November 5, 2019
8 min read
In our first post in this mini-series on nutritional responses, we looked at what happens as our bodies break down and use the food we eat.
This time, we’re going to take a deeper dive into what happens when you eat fat, and why measuring blood fat changes over time during our PREDICT studies is so important for understanding your personal nutritional responses.
As we covered in our previous post, nearly all the fat in our diets is present in the form of triglycerides.
Triglycerides contain three chain-like fatty acid molecules (shaded blue in the diagram below) stuck together with a bridging molecule called glycerol (shaded pink).
When you eat or drink anything containing fat, these triglycerides make their way to your intestines, where they are absorbed and packaged into specialized delivery structures called chylomicrons. The chylomicrons carry the triglycerides around the blood, delivering them wherever they are needed.
We can study responses to fat when you eat by collecting a sample of your blood and measuring its triglyceride content. In PREDICT 2, we did this by asking participants to collect small spots of blood on special pieces of paper on two days of the 11-day at-home study.
If you have your blood triglyceride levels measured in your doctor’s office, you will usually give a blood sample before you have your first meal of the day, so you are in a fasted state.
Your doctor will let you know your results and if your triglyceride levels are below 150 mg/dL (milligrams per 100 millilitres of blood), which is generally considered ‘normal.’
However, your fasting triglycerides are not representative of how your body spends most of its time, because your body spends up to 18 hours a day digesting and breaking down the meals that you take in throughout the day.
Your blood sugar level spikes up and down during the day in response to meals and snacks, while your blood fat level steadily rises then falls.
This means that your triglyceride levels actually rise with everything you eat or drink, typically peaking in the afternoon or evening.
In our PREDICT 1 study, participants came into our clinic first thing in the morning after fasting for 10 hours and avoiding alcohol and not exercising the day before. It sounds strict, but it helps to make sure they are all into the same metabolic state to start with.
As a scientific breakfast treat, they were given one of our special muffin meals containing 50g of fat and 85g of carbohydrate.
‘Fifty grams of fat may sound like a lot, but it’s quite typical of a large main meal, and it is important that our muffins contain enough fat to give a good triglyceride response in the blood,’ says our scientific collaborator and fat response expert Dr Sarah Berry from King’s College London.
‘After they finished their muffins, participants relaxed for the next 6 hours while we took hourly blood samples. We sent the blood off to a lab, who measured the levels of triglycerides,’ she explains.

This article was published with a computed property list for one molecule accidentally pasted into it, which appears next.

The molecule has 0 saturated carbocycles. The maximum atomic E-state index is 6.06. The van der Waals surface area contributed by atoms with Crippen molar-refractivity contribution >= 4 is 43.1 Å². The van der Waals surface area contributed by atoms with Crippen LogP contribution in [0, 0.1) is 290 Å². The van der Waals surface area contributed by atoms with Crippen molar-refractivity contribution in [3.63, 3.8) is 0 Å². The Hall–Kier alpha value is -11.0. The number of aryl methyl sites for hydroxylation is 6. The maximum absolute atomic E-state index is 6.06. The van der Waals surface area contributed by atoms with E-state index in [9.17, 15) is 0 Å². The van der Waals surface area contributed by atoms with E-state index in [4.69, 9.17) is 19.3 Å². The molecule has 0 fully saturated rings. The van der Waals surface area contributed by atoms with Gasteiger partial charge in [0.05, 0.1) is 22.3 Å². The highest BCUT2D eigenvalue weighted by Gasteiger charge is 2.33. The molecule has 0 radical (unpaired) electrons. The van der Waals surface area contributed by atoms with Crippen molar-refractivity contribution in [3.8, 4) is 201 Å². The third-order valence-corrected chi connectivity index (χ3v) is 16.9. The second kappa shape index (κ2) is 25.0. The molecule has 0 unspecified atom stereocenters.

‘We drew some graphs using our data and, as you can see, all the people in the study had very different blood fat responses after eating exactly the same muffin meal.’
Blood fat measurements in 1,000 participants in our PREDICT 1 study, tracked for 6 hours after eating an identical meal.
Unfortunately, we can’t invite everyone to our lab as it would get pretty crowded. Instead, our PREDICT 2 study uses a novel technology that lets people monitor their blood fat levels from the comfort of their own home.
‘Before and after eating certain muffin meals they will prick their finger and put a spot of blood onto a specially prepared piece of paper,’ says Sarah.
‘At the end of the study, they stick their bits of paper in the mail, and we do all the hard work of measuring the triglyceride levels and figuring out how they responded to their muffins.’
We have used our muffin recipes in many studies, so we have a pretty good idea of what a ‘good’ or ‘bad’ response to them looks like.
When we talk about a ‘bad’ response to fat, what we mean is that the levels of triglycerides in your blood remain high for a long time after eating.
If the levels of triglycerides remain high in your body for a long time, this can trigger harmful stress responses and inflammation. In the long term, raised triglycerides have been linked to conditions such as type 2 diabetes and heart disease.
There’s a mountain of research out there about what affects our responses to fat.
There are some factors that affect how we respond to fat that we can’t change. For example, your responses to fat usually get worse with age, and several genes influence how you metabolize fat after eating.
Intriguingly, men tend to have higher peaks in blood lipids after eating compared with women, but women who have been through the menopause are likely to have worse responses to fat that those who haven’t.
The good news is that much of the available research shows that many of the things that affect how we respond to fat are things that we can change and improve.
Looking at this long list of things that change how you respond to fat, it’s not surprising that even identical twins can have very different responses to the same foods. And, of course, you’re unlikely to eat a meal that consist purely of fat and nothing else.
We eat foods, not single nutrients, so we need to understand how everything combines together to affect our health and metabolism.
Our PREDICT studies are the first studies that combine lots of different factors together – including responses to fat and sugar, genetics, sleep, activity and the microbiome – to understand personal nutritional responses.
We’re now crunching all that data together to predict how anyone will respond to any food, to help everyone find the foods their body loves.
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